Credibility Death Spiral: Too Little, Too Late for Mainstream Media
With the government now fully reopened, one of the most important aspects of the “shutdown” debacle is how mainstream media undermined its own credibility. Accusations thinly veiled as questions were asked of Republicans and conservatives almost hourly. At the same time, Democrats were hardly seen, and never asked to justify their runaway spending stance. Consider just four examples:
Republicans were accused of harming federal employees, the American people, the credit standing of the United States, etc. Yet only Dana Bash of CNN had the courage to ask Senate Majority Leader Harry Reid (D-NV) about his hardline “all or nothing” stance on government funding.
Second, senior White House staffer Dan Pfeiffer told Jake Tapper of CNN that the President would not negotiate with terrorists – not actual terrorists in Iran (with whom the President is negotiating), but Tea Party activists and our allies in Congress. Tapper immediately rebutted Pfeiffer, reminding him the President had opposed raising the debt ceiling as a Senator.
Last week, Rep. Mick Mulvaney (R-SC) noted only one person in the media asked liberal Democrats “why it’s okay to extend [exemptions] for corporations but not for individuals.” It was Jon Stewart, a comedian on Comedy Central. He also pointed out Republicans lost this fight because they were unable to get the message out about fairness, and the media magnified this failure by not asking Democrats the question Mulvaney brought up.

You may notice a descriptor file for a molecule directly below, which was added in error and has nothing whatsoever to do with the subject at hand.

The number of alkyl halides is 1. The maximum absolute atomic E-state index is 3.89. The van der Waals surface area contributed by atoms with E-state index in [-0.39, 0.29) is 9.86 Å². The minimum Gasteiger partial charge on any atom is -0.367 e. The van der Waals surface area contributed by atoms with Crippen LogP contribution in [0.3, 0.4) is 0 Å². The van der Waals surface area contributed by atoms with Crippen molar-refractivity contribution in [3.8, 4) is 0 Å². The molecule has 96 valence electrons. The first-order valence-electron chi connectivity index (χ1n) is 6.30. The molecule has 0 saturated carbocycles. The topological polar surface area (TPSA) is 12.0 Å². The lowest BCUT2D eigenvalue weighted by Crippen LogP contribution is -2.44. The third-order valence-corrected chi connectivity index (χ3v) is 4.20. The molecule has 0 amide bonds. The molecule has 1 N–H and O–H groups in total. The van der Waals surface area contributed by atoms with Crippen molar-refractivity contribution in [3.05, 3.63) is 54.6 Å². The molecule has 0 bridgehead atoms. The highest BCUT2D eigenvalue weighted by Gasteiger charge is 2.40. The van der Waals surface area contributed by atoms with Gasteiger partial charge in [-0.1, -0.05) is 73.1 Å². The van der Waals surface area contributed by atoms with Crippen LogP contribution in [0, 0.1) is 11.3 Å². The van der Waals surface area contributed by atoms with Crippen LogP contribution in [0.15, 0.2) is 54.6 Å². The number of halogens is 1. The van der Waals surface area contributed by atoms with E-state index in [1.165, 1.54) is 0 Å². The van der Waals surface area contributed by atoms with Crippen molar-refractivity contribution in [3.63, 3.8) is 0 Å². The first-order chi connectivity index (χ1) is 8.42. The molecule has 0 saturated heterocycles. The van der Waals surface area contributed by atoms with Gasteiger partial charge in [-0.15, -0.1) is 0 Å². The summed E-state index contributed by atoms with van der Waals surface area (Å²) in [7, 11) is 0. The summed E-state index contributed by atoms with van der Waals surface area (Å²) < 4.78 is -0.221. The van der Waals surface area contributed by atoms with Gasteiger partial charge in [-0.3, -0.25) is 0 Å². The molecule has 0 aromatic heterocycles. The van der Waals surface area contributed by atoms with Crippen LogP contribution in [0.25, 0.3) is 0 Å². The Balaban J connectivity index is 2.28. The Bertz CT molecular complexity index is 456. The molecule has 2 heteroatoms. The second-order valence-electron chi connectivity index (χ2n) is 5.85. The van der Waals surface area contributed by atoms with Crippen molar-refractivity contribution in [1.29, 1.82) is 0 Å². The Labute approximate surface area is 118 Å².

Finally, it was pointed out by several conservative Members of Congress that the House voted for several different versions of Continuing Resolutions. Each version was different, offered Democrats a more moderate position on Obamacare than the last. Each and every Continuing Resolution was ignored by the Senate. Until the final deal was passed, the Senate literally took no votes for over two weeks while the “shutdown” was in effect.
Somehow, the media reported Republicans as intransigent, stubborn, and unreasonable.
A majority of Americans have little to no trust in mainstream media sources. This shutdown will not improve those numbers, making MSM sources look more and more like a horse and buggy in a NASCAR world.